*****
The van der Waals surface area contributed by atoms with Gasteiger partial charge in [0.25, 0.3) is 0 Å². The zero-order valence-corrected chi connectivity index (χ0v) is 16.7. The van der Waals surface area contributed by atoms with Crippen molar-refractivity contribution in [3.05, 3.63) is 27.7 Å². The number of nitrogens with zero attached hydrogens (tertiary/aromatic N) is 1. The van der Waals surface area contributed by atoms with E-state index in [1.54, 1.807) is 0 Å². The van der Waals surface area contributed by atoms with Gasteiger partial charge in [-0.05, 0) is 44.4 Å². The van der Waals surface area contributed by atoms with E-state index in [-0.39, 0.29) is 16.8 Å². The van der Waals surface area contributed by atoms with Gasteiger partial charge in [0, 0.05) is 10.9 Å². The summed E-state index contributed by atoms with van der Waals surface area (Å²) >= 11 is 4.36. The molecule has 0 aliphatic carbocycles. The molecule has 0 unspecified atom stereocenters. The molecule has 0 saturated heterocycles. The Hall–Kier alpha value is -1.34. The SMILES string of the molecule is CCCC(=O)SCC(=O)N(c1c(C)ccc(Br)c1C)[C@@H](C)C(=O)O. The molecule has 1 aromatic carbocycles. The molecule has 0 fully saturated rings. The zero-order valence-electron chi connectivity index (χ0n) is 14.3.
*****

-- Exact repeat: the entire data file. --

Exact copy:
The van der Waals surface area contributed by atoms with Gasteiger partial charge in [0.25, 0.3) is 0 Å². The zero-order valence-corrected chi connectivity index (χ0v) is 16.7. The van der Waals surface area contributed by atoms with Crippen molar-refractivity contribution in [3.05, 3.63) is 27.7 Å². The number of nitrogens with zero attached hydrogens (tertiary/aromatic N) is 1. The van der Waals surface area contributed by atoms with E-state index in [1.54, 1.807) is 0 Å². The van der Waals surface area contributed by atoms with Gasteiger partial charge in [-0.05, 0) is 44.4 Å². The van der Waals surface area contributed by atoms with E-state index in [-0.39, 0.29) is 16.8 Å². The van der Waals surface area contributed by atoms with Gasteiger partial charge in [0, 0.05) is 10.9 Å². The summed E-state index contributed by atoms with van der Waals surface area (Å²) >= 11 is 4.36. The molecule has 0 aliphatic carbocycles. The molecule has 0 unspecified atom stereocenters. The molecule has 0 saturated heterocycles. The Hall–Kier alpha value is -1.34. The SMILES string of the molecule is CCCC(=O)SCC(=O)N(c1c(C)ccc(Br)c1C)[C@@H](C)C(=O)O. The molecule has 1 aromatic carbocycles. The molecule has 0 fully saturated rings. The zero-order valence-electron chi connectivity index (χ0n) is 14.3.